He's not being pious. He's telling us of his experience of beginning to live already in the resurrection. Death is losing its power over him. This is what the Gospel promises us.
Living a life of love opens us to the Spirit of God. It lets God into our life so that we can be changed, and see and experience everything differently. It lets God turn us upside down and remake us— complete us, indeed! Which can be turbulent and terrifying as we realise how different the Kingdom of Heaven is from the empires of the world.
There is still no scientific proof. Nothing of the human spirit that is worth having can be proved like that.
Instead, there are two great gifts. One is the rich experience of a life which is being recreated. It's not necessarily easy: Someone was telling me the cost of not living as the world lives. It's cost them a lot. I asked, "But would you have any other way?"
"Of course not," she said. She has begun to find a new life.
The other gift is to be captured by the vision of resurrection.
Do you hear what I am saying? — captured...
We're not given something to own. We're not given a fact that we can tick the box for, or control. We are captured by something; it owns us. When we follow Jesus, when we give our lives— even only as imperfectly as we can manage that— something happens. I think it opens us to the Spirit of God. It opens us, and there are days and weeks when the vision of resurrection holds us, and cups us in its hands.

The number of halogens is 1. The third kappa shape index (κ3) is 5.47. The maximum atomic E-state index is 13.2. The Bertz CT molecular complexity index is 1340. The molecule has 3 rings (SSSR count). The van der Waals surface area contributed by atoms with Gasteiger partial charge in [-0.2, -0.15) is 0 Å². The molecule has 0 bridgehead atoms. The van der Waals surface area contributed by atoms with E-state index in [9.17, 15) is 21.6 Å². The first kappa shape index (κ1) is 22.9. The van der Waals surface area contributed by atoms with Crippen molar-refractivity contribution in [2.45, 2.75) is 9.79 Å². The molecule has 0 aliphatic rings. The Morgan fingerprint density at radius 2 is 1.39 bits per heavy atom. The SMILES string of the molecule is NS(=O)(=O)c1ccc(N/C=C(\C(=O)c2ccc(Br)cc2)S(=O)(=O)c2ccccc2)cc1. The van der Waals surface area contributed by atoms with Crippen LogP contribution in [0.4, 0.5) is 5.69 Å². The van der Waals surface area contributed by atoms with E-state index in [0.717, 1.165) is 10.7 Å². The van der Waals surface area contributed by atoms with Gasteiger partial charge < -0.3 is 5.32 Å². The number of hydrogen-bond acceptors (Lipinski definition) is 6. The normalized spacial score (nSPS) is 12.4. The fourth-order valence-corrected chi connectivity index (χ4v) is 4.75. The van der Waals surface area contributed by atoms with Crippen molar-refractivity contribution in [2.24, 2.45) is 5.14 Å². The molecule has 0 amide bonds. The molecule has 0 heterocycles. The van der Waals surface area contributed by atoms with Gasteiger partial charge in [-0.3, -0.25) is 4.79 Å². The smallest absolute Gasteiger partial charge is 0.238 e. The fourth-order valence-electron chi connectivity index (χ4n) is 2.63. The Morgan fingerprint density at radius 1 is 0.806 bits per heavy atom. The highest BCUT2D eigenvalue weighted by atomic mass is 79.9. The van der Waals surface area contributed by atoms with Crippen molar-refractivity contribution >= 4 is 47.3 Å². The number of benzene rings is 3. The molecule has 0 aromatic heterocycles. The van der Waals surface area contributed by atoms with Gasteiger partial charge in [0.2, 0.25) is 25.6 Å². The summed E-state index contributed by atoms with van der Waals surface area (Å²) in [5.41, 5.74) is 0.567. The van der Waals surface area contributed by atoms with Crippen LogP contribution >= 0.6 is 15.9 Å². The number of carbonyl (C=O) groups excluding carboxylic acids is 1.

And when the atheist next door, or the atheist who lives in our head, indeed... tells us that resurrection is ridiculous, and that we have no proof of this, then... on those days, it doesn't matter. Because we know. We are held in the vision.
Understand me! The power of God will not ride roughshod over our mind and cultural conditioning. God will not force— cannot force, intellectual understanding upon us. We cannot reason ourselves into this; we cannot convince ourselves. We can only trust the witness of Jesus that resurrection... is. We can only give ourselves to him— forgetting resurrection, really— we can only give ourselves with the kind of love and following that would follow anyway... without hope of resurrection... simply because the love and compassion of the kingdom of God is... Good. Simply because... it reflects God.
When we do that resurrection can rise up and catch us. We can begin to live in it even without answers or proofs.
Follow him. He is all we have. Amen
Andrew Prior (2019)
Direct Biblical quotations in this page are taken from The New Revised Standard Version Bible, copyright 1989, Division of Christian Education of the National Council of the Churches of Christ in the United States of America. Used by permission. All rights reserved. Please note that references to Wikipedia and other websites are intended to provide extra information for folk who don't have easy access to commentaries or a library. Wikipedia is never more than an introductory tool, and certainly not the last word in matters biblical!